Set up identically there is just no comparison between these two projectors. In the order I noticed them hereís what was better on the AE4000:
Sharper Picture but w/o becoming ďvideo like.Ē
Way more ďpopĒ to the image.
Much better black level.
Much better shadow detail.
Colours were more vivid.
Better gradation between similar colours
More 3D looking 2D image (running in 2D mode).
I also tested out Avatar, The Fifth Element and Fellowship of the Ring and the results were similar. Avatar in particular looked so much better on the AE7000 because of all the picture depth and details. It literally looked 3D in 2D mode.
I also popped Elder Scrolls: Oblivion in since itís got some of the most varied scenery in any game Iíve seen. The first thing I noticed was the better shadow detail. Things that were never there before now were. The detail was also an amazing improvement. Looking at flowers at night in the distance the AE4000 let me see flowers, but on the AE7000 I could see the center of the flower surrounded by individual petals . . . at night . . . in the distance . . . out in the woods, freaking awesome! Again all the PQ improvements combined to produce an image with much more apparent depth.
I also played around with some of the settings on the AE7000. Cinema 2 mode in some ways looked better than Cinema 1. It had way more pop and corresponding three-dimensionality to the image at the expense of some black level and shadow detail. OTOH the colour seemed pretty good which, was also the case in ďNormalĒ picture mode which lost even more shadow detail and blackness. ďGameĒ mode sucked. Iím not sure what behind it but the image just looked flat and washed out. Dynamic mode was way too bright for my room though and loses way to much shadow detail but would be great for watching sports. ďEcoĒ mode really knocked down the pop factor in Cinema 1 mode and also somewhat in the others (note that I am at 19í using a pretty big screen).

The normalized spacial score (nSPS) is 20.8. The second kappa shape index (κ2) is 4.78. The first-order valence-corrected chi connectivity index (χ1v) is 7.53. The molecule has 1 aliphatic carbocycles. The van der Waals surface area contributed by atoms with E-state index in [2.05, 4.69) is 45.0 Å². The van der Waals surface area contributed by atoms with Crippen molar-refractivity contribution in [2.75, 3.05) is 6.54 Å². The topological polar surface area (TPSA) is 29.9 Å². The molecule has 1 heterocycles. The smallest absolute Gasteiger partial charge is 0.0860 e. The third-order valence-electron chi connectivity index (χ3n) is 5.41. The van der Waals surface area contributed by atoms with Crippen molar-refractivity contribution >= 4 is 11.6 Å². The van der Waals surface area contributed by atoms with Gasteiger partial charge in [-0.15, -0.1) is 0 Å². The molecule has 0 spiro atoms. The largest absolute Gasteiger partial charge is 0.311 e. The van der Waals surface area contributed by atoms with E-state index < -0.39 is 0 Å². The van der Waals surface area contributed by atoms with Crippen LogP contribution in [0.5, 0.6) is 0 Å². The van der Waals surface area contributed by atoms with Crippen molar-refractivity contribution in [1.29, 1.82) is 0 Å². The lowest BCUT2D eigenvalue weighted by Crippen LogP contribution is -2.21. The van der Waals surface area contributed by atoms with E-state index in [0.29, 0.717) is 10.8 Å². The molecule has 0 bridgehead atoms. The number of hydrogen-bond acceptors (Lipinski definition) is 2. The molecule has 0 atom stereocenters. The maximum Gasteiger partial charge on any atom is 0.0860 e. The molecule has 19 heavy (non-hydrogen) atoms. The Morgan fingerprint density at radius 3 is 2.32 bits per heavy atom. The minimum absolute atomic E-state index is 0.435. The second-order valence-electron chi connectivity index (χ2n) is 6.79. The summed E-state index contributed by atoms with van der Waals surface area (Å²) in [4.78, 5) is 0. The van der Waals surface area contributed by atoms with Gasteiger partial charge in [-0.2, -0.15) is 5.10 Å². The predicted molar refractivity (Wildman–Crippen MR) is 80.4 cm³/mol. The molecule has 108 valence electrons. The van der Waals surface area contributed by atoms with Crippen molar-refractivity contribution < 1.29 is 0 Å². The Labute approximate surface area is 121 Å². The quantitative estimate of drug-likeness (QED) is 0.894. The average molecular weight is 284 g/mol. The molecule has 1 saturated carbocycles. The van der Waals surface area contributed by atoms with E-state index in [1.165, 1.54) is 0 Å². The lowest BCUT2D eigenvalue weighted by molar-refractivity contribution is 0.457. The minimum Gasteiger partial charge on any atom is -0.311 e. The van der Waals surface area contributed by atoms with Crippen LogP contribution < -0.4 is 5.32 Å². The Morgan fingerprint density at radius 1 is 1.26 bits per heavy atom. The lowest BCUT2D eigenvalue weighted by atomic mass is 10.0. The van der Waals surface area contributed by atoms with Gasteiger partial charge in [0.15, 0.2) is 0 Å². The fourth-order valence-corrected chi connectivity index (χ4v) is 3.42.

Well my worries about having to send this back are gone. The 2D PQ alone is well worth the upgrade. Unfortunately Panny seems to have screwed up their glasses because they still arenít shipping, so any 3D reviewing will have to wait.
Meanwhile I think I may try moving the AE7000 close to my screen to see what effect that has on the PQ. Right now at 19í the Projector Central calculator sayís I should be getting 12 foot lamberts in the best mode. Without moving anything else around except the projector I can get is to 16í which should give me 16 foot lamberts and I can get to 18 foot lamberts by pushing my seating slightly forward. So tomorrow might be a tweaking day. Another reason for trying a closer position is due to the stated limitations of the 3D system which says with the built-in emitter the projector shouldnít be more than 6 meters from the screen and the viewer no more than 5 meters. Well my seating places my head at about 13í right now which is actually 2 feet closer than the THX recommended viewing angle so Iíll have to see what happens if I move closer, which from previous audio test should improve the front soundstage while degrading the rear.